The vestry of Christ Church in Philadelphia, Pennsylvania, founded The Episcopal Academy on Jan. 1, 1785. It opened on Apr. 4, 1785. The president of the board of trustees was the rector of Christ Church, the Rev. William White. Among the founders were Robert Morris and Francis Hopkinson, signers of the Declaration of Independence, Edwin Shippen, later Chief Justice of Pennsylvania, and Richard Peters, a federal judge. In 1787 the academy's trustees laid the cornerstone of a new school building two doors from Independence Hall. The faculty included the Rev. John Andrews (1746-1813), later provost of the University of Pennsylvania. The most notable faculty member in 1787 was Noah Webster, editor of Webster's Dictionary. The academy was established to teach Anglican doctrine. In 1789 the trustees set up free schools for 80 boys and 40 girls. In 1921 after merging with two other schools, the academy sold its building and purchased property in Merion, just west of Philadelphia's city limits. In 1970 the trustees decided to make the academy coeducational. It has campuses in Merion and in Devon, Pennsylvania.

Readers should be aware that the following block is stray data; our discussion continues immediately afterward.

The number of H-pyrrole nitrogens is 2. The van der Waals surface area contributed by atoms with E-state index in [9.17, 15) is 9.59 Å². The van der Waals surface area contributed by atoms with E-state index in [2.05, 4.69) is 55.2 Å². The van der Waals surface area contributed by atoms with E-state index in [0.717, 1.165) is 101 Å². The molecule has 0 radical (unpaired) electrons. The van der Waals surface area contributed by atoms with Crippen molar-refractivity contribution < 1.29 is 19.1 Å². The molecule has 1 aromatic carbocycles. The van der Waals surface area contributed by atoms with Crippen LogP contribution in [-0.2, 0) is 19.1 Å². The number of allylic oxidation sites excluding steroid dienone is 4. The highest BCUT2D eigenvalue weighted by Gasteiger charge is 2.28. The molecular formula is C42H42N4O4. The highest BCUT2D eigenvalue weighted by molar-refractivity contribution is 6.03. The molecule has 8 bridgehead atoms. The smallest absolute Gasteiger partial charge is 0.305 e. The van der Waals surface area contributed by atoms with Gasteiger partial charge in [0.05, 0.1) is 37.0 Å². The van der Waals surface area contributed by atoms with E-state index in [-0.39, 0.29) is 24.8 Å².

Episcopal Academy, Merion, Pennsylvania, The
Glossary definitions provided courtesy of Church Publishing Incorporated, New York, NY,(All Rights reserved) from "An Episcopal Dictionary of the Church, A User Friendly Reference for Episcopalians," Don S. Armentrout and Robert Boak Slocum, editors.